2 June 2020

Drinking with Albéric Bichot

This month’s Decanter article on Maison Albert Bichot has spurred me to share some recent memories of their MD, Albéric Bichot, one of the most influential, witty and charming figures in Burgundy.

“Albéric Bichot represents the 6th generation to run the family house and is regarded by many as a visionary and someone who has taken the quality of Bichot’s wines to levels unforeseen just two decades ago. He is also one of the most endearing, humorous and generous managing directors one might encounter – traits which seem to infuse Bichot’s wines. In typically self-effacing style, he compares himself to the ‘conductor of an orchestra, proud to bring people and their talents together over a common project.” Andy Howard MW

Back in Feb 2019, Albéric joined me and several Burgundy fans for dinner at La Trompette, a much-loved London eatery.  On a quiet side-street in Chiswick, La Trompette has, over the past ten years, been arguably one of the most consistent wine-friendly restaurants in London. Their private dining room, where this dinner took place, is a space I’ll be rushing back to once this lockdown is over.  We kicked off the evening with Bichot’s extremely quaffable NV Crémant Pure Blanc de Blancs, then enjoyed a glass of Chablis Grand Cru (Domaine de Long-Depaquit Vaudésir 2015) before launching into a quartet of Domaine du Clos Frantin 2012s – Vosne-Romanée, Nuits-St-Georges, Echézeaux & Clos Vougeot (from magnum) – which were intersected by two magical 1er cru 2013s,  Frantin Vosne-Romanée Malconsorts (where Bichot have the largest holding) alongside one of their smallest production wines, Chambolle-Musigny Les Amoureuses.  If this doesn’t sound indulgent enough, there was more Grand cru to follow, with two vintages of Corton Charlemagne, Domaine du Pavillon, 2015 and 2014 in magnum, both of which were exceptional.  Ten wines from three different Domaines, all from the upper echelons on Albéric’s Burgundy empire.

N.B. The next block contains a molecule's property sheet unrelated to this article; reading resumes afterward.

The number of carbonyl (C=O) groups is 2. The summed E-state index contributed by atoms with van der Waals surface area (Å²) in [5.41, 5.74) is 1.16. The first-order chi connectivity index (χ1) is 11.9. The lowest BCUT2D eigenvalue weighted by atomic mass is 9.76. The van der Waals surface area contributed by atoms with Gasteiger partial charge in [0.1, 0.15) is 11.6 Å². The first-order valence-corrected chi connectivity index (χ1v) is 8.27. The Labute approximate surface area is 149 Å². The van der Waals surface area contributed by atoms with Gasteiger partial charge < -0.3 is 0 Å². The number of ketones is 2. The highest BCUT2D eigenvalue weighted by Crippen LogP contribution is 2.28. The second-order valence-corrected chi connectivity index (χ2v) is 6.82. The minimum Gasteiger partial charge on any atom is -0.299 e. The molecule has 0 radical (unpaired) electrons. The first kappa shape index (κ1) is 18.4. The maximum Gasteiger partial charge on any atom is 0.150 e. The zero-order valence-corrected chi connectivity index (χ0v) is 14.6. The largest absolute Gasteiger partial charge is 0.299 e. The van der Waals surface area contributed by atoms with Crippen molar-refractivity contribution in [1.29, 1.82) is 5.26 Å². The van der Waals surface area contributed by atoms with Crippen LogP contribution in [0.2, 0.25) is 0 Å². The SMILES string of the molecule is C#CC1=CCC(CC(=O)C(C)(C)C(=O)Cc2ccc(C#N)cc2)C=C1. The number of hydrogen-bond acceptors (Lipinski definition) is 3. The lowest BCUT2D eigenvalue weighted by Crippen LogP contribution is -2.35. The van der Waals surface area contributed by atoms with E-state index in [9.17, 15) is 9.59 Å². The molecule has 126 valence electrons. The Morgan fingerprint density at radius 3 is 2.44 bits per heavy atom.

Such a dinner might, in the current COVID lockdown times, seem a little OTT.  And I am questioning when we find ourselves in the new normal, whether I should pair things back when organising similar fares. We’ll see.  At the time, it felt like a celebration of many generations’ hard work and a moment to showcase quite how far Maison Bichot has come in making truly outstanding wines.  It was also an opportunity to savour a broad range.  And I was left wanting more! Albéric’s wines are never overworked or heavy; they are approachable in youth, have a clear focus on purity of fruit and terroir expression and, at the smarty end, will age gracefully for 20+ years.  In my mind, they are amongst the best value wines in Burgundy.  The 2012 Grand Crus were, as you’d expect, still wound tight, not severe, just demanding a little more time in the bottle, but the village wines are a delight to drink now.  The 2013s both showcased what a beautiful vintage it is to drink now.